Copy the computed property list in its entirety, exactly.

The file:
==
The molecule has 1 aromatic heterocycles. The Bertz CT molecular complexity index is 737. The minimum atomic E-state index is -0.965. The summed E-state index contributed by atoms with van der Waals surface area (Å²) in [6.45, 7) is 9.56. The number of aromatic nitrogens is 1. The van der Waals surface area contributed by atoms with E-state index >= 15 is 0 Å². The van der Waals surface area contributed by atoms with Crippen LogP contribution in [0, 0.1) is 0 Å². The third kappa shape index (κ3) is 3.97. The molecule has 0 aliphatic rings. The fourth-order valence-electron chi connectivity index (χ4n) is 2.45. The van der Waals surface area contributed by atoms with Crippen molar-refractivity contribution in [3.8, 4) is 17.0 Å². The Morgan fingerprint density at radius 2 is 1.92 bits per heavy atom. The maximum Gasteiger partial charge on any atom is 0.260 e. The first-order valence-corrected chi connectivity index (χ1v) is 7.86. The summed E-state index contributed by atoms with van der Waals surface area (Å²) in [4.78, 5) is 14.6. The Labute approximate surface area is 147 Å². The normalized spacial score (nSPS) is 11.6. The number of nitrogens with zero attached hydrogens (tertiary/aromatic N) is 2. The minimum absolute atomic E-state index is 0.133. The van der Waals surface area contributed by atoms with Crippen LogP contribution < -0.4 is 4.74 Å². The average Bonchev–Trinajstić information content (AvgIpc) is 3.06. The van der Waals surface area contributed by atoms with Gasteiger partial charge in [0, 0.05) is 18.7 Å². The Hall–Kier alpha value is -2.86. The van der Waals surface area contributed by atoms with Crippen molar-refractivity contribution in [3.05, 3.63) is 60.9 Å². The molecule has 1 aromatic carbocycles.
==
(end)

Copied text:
The molecule has 1 aromatic heterocycles. The Bertz CT molecular complexity index is 737. The minimum atomic E-state index is -0.965. The summed E-state index contributed by atoms with van der Waals surface area (Å²) in [6.45, 7) is 9.56. The number of aromatic nitrogens is 1. The van der Waals surface area contributed by atoms with E-state index >= 15 is 0 Å². The van der Waals surface area contributed by atoms with Crippen LogP contribution in [0, 0.1) is 0 Å². The third kappa shape index (κ3) is 3.97. The molecule has 0 aliphatic rings. The fourth-order valence-electron chi connectivity index (χ4n) is 2.45. The van der Waals surface area contributed by atoms with Crippen molar-refractivity contribution in [3.8, 4) is 17.0 Å². The Morgan fingerprint density at radius 2 is 1.92 bits per heavy atom. The maximum Gasteiger partial charge on any atom is 0.260 e. The first-order valence-corrected chi connectivity index (χ1v) is 7.86. The summed E-state index contributed by atoms with van der Waals surface area (Å²) in [4.78, 5) is 14.6. The Labute approximate surface area is 147 Å². The normalized spacial score (nSPS) is 11.6. The number of nitrogens with zero attached hydrogens (tertiary/aromatic N) is 2. The minimum absolute atomic E-state index is 0.133. The van der Waals surface area contributed by atoms with Crippen LogP contribution < -0.4 is 4.74 Å². The average Bonchev–Trinajstić information content (AvgIpc) is 3.06. The van der Waals surface area contributed by atoms with Gasteiger partial charge in [0, 0.05) is 18.7 Å². The Hall–Kier alpha value is -2.86. The van der Waals surface area contributed by atoms with Crippen molar-refractivity contribution in [3.05, 3.63) is 60.9 Å². The molecule has 1 aromatic carbocycles.